It Runs in the Family Fred Schepisi

It Runs in the Family Fred Schepisi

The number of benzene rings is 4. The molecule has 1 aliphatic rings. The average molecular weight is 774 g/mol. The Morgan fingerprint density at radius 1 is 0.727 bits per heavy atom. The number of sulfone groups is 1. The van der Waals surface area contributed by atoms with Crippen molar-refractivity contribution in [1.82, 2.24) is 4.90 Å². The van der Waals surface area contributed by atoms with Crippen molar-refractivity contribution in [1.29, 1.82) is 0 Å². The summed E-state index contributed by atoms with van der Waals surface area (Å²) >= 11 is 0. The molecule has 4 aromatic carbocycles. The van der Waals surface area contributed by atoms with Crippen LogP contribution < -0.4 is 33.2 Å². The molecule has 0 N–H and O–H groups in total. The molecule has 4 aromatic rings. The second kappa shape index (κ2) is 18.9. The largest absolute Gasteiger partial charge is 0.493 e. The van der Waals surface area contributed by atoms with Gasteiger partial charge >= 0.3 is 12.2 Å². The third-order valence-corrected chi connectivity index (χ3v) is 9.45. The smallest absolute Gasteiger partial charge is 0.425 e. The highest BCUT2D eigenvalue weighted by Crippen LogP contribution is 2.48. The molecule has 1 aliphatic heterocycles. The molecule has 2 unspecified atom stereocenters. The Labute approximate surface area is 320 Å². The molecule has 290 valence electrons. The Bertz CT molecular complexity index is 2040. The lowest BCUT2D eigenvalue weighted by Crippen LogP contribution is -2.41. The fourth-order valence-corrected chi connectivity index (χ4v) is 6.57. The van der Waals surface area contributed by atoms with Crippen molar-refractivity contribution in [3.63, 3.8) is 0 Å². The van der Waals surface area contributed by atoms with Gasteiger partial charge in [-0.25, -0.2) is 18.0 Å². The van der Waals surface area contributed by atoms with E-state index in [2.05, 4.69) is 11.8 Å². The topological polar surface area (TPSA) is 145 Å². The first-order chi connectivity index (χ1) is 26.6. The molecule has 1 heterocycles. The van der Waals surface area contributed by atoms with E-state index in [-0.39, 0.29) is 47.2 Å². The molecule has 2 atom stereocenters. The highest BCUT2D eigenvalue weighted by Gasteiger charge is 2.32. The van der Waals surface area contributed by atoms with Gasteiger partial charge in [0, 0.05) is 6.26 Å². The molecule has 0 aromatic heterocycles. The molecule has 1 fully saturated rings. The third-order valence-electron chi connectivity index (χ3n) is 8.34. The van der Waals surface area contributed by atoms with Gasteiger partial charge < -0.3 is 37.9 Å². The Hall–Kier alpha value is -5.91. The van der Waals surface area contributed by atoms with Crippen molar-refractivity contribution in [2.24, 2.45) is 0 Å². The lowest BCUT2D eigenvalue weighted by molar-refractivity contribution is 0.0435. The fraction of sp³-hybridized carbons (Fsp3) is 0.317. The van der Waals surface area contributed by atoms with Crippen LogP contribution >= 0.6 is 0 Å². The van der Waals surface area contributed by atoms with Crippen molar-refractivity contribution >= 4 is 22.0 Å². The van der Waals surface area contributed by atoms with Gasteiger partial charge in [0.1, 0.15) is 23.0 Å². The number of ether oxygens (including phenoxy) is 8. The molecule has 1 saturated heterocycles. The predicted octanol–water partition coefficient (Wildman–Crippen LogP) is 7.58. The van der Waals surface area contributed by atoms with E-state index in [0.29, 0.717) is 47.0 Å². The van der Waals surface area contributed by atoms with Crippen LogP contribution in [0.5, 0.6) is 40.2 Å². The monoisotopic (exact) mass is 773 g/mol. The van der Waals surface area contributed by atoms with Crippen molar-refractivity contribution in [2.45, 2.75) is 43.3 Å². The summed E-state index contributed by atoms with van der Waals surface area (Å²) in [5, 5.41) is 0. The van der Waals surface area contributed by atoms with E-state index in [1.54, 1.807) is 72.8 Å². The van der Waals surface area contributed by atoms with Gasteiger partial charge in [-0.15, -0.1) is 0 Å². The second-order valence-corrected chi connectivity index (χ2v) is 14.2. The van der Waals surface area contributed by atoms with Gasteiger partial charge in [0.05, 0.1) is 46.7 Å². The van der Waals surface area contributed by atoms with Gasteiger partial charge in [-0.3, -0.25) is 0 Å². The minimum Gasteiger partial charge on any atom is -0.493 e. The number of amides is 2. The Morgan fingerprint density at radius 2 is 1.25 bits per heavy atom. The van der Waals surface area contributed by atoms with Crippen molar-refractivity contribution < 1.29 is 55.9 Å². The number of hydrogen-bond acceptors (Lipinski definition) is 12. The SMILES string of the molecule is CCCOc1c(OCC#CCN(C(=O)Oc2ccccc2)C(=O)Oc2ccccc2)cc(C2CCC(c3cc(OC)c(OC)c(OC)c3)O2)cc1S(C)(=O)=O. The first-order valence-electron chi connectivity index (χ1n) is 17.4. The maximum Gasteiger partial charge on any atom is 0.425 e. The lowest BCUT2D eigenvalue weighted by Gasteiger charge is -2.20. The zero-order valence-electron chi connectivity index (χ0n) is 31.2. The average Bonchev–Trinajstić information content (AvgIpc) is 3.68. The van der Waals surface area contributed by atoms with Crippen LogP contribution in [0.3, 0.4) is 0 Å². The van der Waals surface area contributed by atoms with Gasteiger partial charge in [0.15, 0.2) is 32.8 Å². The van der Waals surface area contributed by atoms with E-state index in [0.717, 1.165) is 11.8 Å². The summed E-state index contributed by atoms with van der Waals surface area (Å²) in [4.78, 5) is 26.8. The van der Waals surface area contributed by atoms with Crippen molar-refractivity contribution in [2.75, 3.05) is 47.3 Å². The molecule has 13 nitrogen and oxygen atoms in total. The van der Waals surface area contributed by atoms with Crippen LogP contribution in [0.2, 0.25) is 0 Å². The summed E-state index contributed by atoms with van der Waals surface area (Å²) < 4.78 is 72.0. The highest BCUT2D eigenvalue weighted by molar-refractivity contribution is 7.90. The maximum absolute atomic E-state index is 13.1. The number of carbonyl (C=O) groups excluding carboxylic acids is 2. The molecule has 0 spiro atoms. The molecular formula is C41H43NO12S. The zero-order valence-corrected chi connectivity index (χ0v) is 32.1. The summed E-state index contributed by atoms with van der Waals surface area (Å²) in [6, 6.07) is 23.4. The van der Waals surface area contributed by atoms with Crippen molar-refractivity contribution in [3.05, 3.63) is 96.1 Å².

The most interesting thing about It Runs in the Family is that that the majority of the cast are members of the Douglas clan. This presumably makes for smoother character interaction, as Michael Douglas says in the featurette "Family Makes You Nuts: The making of It Runs in the Family," they "already knew everybody's rhythms." The 28-minute long featurette is testament to the fact that the actors also find their lineage the most engaging aspect of the story. It's a very cute 28-minute long family album showing interactions between three generations of Douglas men, with Diana Douglas, Michael's mom long-divorced from father Kirk. And since there weren't any Douglas-ites yet young enough to play the younger son, thank goodness there was one more Culkin — this one Rory — running around to fill those shoes. A small, slow film about life inside a loving, naturally dysfunctional family, it is hard to put your finger on the point. The film revolves around the father, Alex Gromberg (Michael Douglas), as he discovers that what is really important in life is family, but there are enough snapshots of everyone else's life to call this an ensemble piece. While Alex meanders through some tough, so does the rest of his family. His father, Mitchell (Kirk), deals with getting older, with ailing loved ones and his own aging body; his eldest son, Asher (Cameron Douglas), bungles through college and his pot-dealing sideline while trying to romance a straight-laced student; and youngest son Eli (Rory Culkin) has a crush on a renegade public schooler. The two charming women, Alex's wife Rebecca (Bernadette Peters) and Mitchell's wife Evelyn (Diana Douglas), get the short end of the stick with roles that are really all about their husbands. There are some touching scenes with Michael and Kirk where the audience can't help but wonder how much is echoing real life, and Kirk does an impressive job working with the handicaps brought on by a stroke, rather than against it. The DVD also pays homage to Kirk in "All that Grit: Kirk Douglas and the movies," a recap of Kirk's shining role in the history of cinema. A few deleted scenes, a photo gallery and trailers round out this ho-hum DVD.